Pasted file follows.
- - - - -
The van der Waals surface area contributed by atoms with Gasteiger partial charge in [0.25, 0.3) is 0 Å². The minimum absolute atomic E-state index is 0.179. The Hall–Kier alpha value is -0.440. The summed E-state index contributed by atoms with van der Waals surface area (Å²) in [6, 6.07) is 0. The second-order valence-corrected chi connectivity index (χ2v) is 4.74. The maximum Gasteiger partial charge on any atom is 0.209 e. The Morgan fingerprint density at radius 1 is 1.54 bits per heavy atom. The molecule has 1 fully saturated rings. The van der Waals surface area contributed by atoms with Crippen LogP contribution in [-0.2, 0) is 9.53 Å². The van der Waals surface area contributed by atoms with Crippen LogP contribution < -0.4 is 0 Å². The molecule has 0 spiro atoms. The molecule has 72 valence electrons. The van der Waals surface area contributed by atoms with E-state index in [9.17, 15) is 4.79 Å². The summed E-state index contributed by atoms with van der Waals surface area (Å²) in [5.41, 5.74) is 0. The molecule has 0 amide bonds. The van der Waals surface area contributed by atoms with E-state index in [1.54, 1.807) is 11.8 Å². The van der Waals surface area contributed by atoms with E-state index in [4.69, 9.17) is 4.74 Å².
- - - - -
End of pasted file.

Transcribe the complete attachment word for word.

The van der Waals surface area contributed by atoms with Gasteiger partial charge in [0.25, 0.3) is 0 Å². The minimum absolute atomic E-state index is 0.179. The Hall–Kier alpha value is -0.440. The summed E-state index contributed by atoms with van der Waals surface area (Å²) in [6, 6.07) is 0. The second-order valence-corrected chi connectivity index (χ2v) is 4.74. The maximum Gasteiger partial charge on any atom is 0.209 e. The Morgan fingerprint density at radius 1 is 1.54 bits per heavy atom. The molecule has 1 fully saturated rings. The van der Waals surface area contributed by atoms with Crippen LogP contribution in [-0.2, 0) is 9.53 Å². The van der Waals surface area contributed by atoms with Crippen LogP contribution < -0.4 is 0 Å². The molecule has 0 spiro atoms. The molecule has 72 valence electrons. The van der Waals surface area contributed by atoms with E-state index in [9.17, 15) is 4.79 Å². The summed E-state index contributed by atoms with van der Waals surface area (Å²) in [5.41, 5.74) is 0. The molecule has 0 amide bonds. The van der Waals surface area contributed by atoms with E-state index in [1.54, 1.807) is 11.8 Å². The van der Waals surface area contributed by atoms with E-state index in [4.69, 9.17) is 4.74 Å².